In Years Past
In 1914, it had been 12 years this day since Ella M. Schildmacher began her duties as principal of District School No. 7 in Jamestown. As a mark of their appreciation and esteem, the teachers who had taught under the direction of Schildmacher, went to her home immediately on the adjournment of school the previous afternoon. The rooms were attractively decorated with flags, red, white and blue bunting and hearts, in keeping with the Valentine’s Day season. A delicious three-course luncheon was served. At the conclusion of the repast, each person in attendance wrote an original poem pertaining to some other member. They afforded much merriment when read.
After many months of waiting, the state engineering department had completed and forwarded to Jamestown City Engineer Clyde G. Jones, the plans for improvement of the Chadakoin River. The legislature the past winter appropriated $100,000 for this work, the purpose being to relieve flood conditions which for the past two years had caused the manufacturers of this city much damage. The present channel of the outlet would be followed with two exceptions. One of these was a cutoff at the cricket grounds. This would involve acquiring land owned by the Jamestown Worsted Mills.
In 1939, Captain William M. Davis, one of the last five veterans of the Civil War residing in Chautauqua County, died at his home on Fairmount Avenue at 4 p.m. Saturday afternoon at the age of 99 years, nine months and nine days. He had hoped to reach the century mark but failed by less than three months. He was survived by a son, Charles W. Davis of Jamestown. Davis’ death left but four Civil War survivors in Chautauqua County which once had 16 G.A.R. posts with about 2,000 members.
Big Jim, the largest captive jungle bred python in the world, who hadn’t had a bit to eat for nine long months, would be forcibly fed the following evening at North Main Street in Jamestown in the presence of all who cared to come and see. Big Jim was one of the features of Robert Ripley’s Believe-It-Or-Not collection of curiosities, which would be on view in Jamestown every day this week. The giant reptile was 30 feet long. In their natural state pythons never eat anything which was cooked, dead or prepared. Normally a meal for Big Jim would be a 120-pound goat and ordinarily he would eat every four months. However, because of a mouth infection, the big snake had not been fed for nine months. His meal here would consist of a mixture of 30 pounds of ground beef, 15 dozen fresh eggs, 15 pounds of crushed bone and one quart of milk of magnesia.
In 1964, state police were investigating a tractor-trailer-car accident in which three persons were injured and a utility pole, barn and parked car were damaged. The accident occurred at the intersection of Route 60 and old Chautauqua Road in Sinclairville. The truck and the car involved in the crash were both traveling south and the driver of the car, Merle Elderkin, 24, was hurled from his machine. His 17-year-old bride was not thrown from the car but was injured. The truck driver, James Grubb of Buffalo, also was hurt. The scene of the accident was within 100 yards of the Elderkin home. The truck had attempted to pass Elderkin’s car as it was making a left turn. After it struck the car, the truck veered off the highway, snapped a utility pole and struck and ripped out the corner of a barn in a nearby field. It also struck a parked car, dragging it for a distance of 30 feet before the parked machine and truck came to a stop near the roadway.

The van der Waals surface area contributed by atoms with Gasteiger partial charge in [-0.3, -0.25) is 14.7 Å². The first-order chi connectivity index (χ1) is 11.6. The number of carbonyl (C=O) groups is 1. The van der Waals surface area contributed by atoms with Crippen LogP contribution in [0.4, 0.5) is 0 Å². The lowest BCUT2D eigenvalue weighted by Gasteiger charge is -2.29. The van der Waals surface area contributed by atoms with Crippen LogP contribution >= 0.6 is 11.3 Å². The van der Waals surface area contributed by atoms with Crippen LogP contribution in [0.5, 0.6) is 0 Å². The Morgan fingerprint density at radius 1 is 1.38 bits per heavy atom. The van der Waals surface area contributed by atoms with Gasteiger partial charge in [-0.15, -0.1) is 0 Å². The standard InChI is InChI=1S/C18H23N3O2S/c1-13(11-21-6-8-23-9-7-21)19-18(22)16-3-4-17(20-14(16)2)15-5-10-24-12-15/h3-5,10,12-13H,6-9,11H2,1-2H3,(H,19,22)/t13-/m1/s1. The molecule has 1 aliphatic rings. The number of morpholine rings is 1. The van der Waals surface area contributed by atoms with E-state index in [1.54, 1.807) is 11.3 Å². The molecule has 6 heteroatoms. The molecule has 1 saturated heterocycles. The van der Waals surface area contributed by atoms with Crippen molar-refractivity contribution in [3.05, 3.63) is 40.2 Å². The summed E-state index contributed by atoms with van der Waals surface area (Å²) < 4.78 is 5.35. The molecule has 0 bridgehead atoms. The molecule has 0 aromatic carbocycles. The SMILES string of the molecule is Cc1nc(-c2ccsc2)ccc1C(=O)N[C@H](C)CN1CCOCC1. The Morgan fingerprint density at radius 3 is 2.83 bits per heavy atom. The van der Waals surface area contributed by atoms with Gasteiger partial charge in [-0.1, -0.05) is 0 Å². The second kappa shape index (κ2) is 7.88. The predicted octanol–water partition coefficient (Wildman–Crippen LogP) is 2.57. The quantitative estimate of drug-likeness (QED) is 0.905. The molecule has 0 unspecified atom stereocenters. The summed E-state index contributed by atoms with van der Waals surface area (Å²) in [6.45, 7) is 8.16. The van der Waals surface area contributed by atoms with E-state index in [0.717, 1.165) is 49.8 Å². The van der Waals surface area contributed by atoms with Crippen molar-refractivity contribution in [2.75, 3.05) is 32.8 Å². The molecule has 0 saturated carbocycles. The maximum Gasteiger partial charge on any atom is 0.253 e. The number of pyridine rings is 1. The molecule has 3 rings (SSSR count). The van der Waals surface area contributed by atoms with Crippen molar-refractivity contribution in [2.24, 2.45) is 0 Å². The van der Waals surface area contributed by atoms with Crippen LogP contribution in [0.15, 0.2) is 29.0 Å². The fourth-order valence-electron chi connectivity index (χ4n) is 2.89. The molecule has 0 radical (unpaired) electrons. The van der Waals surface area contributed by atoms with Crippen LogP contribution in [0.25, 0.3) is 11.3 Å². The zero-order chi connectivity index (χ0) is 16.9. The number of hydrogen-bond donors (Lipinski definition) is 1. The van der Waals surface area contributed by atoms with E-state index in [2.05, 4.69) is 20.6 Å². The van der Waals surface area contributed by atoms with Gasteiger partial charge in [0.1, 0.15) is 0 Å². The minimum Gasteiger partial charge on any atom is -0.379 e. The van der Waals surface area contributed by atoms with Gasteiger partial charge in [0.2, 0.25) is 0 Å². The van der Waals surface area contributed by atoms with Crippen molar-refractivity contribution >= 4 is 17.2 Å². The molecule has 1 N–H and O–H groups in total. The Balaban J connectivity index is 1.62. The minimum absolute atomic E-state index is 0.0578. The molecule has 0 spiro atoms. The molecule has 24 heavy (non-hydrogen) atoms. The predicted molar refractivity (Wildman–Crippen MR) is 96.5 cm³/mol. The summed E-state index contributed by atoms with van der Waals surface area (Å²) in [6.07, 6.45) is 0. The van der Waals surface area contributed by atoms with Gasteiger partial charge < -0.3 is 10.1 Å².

The Beatles played Carnegie Hall and it was an awesome performance. The Beatles looked like an amusing parody of the worst elements of rock ‘n’ roll music. The word “looked” was used advisedly, for no one, especially the screaming little girls, actually heard the Beatles. The performance by the Beatles lasted only for about a half hour at each of two shows on the old concert stage. It was doubtful if anyone, the Beatles, the girls or disinterested observers, could have stood any more. Mrs. Nelson A. Rockefeller, the New York Governor’s wife, was in the audience with her two youngsters by a previous marriage. She reported the performance, “one of the most extraordinary things I’ve ever seen.”
In 1989, snowflakes danced in the air and glistened on the fields, creating a winter wonderland in which people could enjoy one-horse open sleigh rides at Chautauqua on Sunday. The grounds bustled with activity as the Chautauqua County Horsemen’s Association held its 10th annual sleigh rally and Currier and Ives competition. Light horses, draft horses and ponies were hitched to restored sleighs, cutters and bobsleds, Contests were held and rides were offered to the public.
Area hospitals generally reported no noticeable increase in the number of influenza patients being treated despite a report by two upstate New York doctors that the infection was headed this way. “It’s a matter of time,” said Dr. Bharat Patel of Glens Falls Hospital. He said the flu was in Atlanta, Ga., but there was no way to tell when the virus might ride into New York state. Spokesmen for hospitals in Western New York and Northwestern Pennsylvania were nearly unanimous in telling The Post-Journal that no unusual incidences of influenza were being treated at their facilities.